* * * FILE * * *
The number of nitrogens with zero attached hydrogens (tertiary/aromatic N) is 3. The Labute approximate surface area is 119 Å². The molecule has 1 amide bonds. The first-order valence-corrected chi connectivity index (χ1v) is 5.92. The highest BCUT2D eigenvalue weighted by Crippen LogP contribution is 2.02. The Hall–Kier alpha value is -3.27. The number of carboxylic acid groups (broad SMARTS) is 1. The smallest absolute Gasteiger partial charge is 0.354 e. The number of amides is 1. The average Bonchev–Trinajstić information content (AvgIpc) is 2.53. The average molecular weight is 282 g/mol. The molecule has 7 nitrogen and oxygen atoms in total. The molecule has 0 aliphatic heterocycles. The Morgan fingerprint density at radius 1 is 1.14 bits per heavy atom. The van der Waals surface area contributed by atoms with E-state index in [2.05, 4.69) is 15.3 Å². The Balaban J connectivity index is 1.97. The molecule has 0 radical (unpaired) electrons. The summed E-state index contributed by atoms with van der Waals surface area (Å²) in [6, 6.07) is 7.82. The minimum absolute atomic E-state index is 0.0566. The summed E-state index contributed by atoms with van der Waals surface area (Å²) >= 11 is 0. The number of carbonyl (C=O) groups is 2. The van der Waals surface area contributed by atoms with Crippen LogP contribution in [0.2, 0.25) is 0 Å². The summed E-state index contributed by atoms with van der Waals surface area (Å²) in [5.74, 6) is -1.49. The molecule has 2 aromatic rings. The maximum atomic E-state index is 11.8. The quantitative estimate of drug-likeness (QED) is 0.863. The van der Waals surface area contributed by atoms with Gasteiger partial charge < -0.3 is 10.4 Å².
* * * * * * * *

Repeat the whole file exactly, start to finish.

The number of nitrogens with zero attached hydrogens (tertiary/aromatic N) is 3. The Labute approximate surface area is 119 Å². The molecule has 1 amide bonds. The first-order valence-corrected chi connectivity index (χ1v) is 5.92. The highest BCUT2D eigenvalue weighted by Crippen LogP contribution is 2.02. The Hall–Kier alpha value is -3.27. The number of carboxylic acid groups (broad SMARTS) is 1. The smallest absolute Gasteiger partial charge is 0.354 e. The number of amides is 1. The average Bonchev–Trinajstić information content (AvgIpc) is 2.53. The average molecular weight is 282 g/mol. The molecule has 7 nitrogen and oxygen atoms in total. The molecule has 0 aliphatic heterocycles. The Morgan fingerprint density at radius 1 is 1.14 bits per heavy atom. The van der Waals surface area contributed by atoms with E-state index in [2.05, 4.69) is 15.3 Å². The Balaban J connectivity index is 1.97. The molecule has 0 radical (unpaired) electrons. The summed E-state index contributed by atoms with van der Waals surface area (Å²) in [6, 6.07) is 7.82. The minimum absolute atomic E-state index is 0.0566. The summed E-state index contributed by atoms with van der Waals surface area (Å²) >= 11 is 0. The number of carbonyl (C=O) groups is 2. The van der Waals surface area contributed by atoms with Crippen LogP contribution in [0.2, 0.25) is 0 Å². The summed E-state index contributed by atoms with van der Waals surface area (Å²) in [5.74, 6) is -1.49. The molecule has 2 aromatic rings. The maximum atomic E-state index is 11.8. The quantitative estimate of drug-likeness (QED) is 0.863. The van der Waals surface area contributed by atoms with Gasteiger partial charge < -0.3 is 10.4 Å².